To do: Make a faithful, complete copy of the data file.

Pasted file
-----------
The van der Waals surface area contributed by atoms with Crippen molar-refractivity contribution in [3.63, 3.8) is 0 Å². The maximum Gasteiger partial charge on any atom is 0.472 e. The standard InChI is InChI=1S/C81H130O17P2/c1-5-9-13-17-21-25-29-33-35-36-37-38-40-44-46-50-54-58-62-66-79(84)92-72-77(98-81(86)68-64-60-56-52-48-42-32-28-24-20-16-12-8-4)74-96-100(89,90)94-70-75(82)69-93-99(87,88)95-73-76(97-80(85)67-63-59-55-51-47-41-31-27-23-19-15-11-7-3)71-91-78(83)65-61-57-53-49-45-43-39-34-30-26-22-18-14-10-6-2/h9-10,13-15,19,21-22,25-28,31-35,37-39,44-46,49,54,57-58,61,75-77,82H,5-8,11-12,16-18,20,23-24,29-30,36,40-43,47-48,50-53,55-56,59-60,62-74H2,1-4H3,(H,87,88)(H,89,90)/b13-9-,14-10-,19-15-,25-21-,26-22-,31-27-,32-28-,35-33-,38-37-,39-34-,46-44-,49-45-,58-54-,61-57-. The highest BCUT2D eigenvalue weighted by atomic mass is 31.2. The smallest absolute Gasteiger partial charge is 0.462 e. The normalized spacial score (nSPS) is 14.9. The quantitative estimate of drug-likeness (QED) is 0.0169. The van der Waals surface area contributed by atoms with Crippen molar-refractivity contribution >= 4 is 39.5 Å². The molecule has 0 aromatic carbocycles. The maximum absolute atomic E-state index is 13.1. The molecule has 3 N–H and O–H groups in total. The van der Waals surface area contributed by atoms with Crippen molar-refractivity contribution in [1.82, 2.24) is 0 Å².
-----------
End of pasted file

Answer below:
The van der Waals surface area contributed by atoms with Crippen molar-refractivity contribution in [3.63, 3.8) is 0 Å². The maximum Gasteiger partial charge on any atom is 0.472 e. The standard InChI is InChI=1S/C81H130O17P2/c1-5-9-13-17-21-25-29-33-35-36-37-38-40-44-46-50-54-58-62-66-79(84)92-72-77(98-81(86)68-64-60-56-52-48-42-32-28-24-20-16-12-8-4)74-96-100(89,90)94-70-75(82)69-93-99(87,88)95-73-76(97-80(85)67-63-59-55-51-47-41-31-27-23-19-15-11-7-3)71-91-78(83)65-61-57-53-49-45-43-39-34-30-26-22-18-14-10-6-2/h9-10,13-15,19,21-22,25-28,31-35,37-39,44-46,49,54,57-58,61,75-77,82H,5-8,11-12,16-18,20,23-24,29-30,36,40-43,47-48,50-53,55-56,59-60,62-74H2,1-4H3,(H,87,88)(H,89,90)/b13-9-,14-10-,19-15-,25-21-,26-22-,31-27-,32-28-,35-33-,38-37-,39-34-,46-44-,49-45-,58-54-,61-57-. The highest BCUT2D eigenvalue weighted by atomic mass is 31.2. The smallest absolute Gasteiger partial charge is 0.462 e. The normalized spacial score (nSPS) is 14.9. The quantitative estimate of drug-likeness (QED) is 0.0169. The van der Waals surface area contributed by atoms with Crippen molar-refractivity contribution >= 4 is 39.5 Å². The molecule has 0 aromatic carbocycles. The maximum absolute atomic E-state index is 13.1. The molecule has 3 N–H and O–H groups in total. The van der Waals surface area contributed by atoms with Crippen molar-refractivity contribution in [1.82, 2.24) is 0 Å².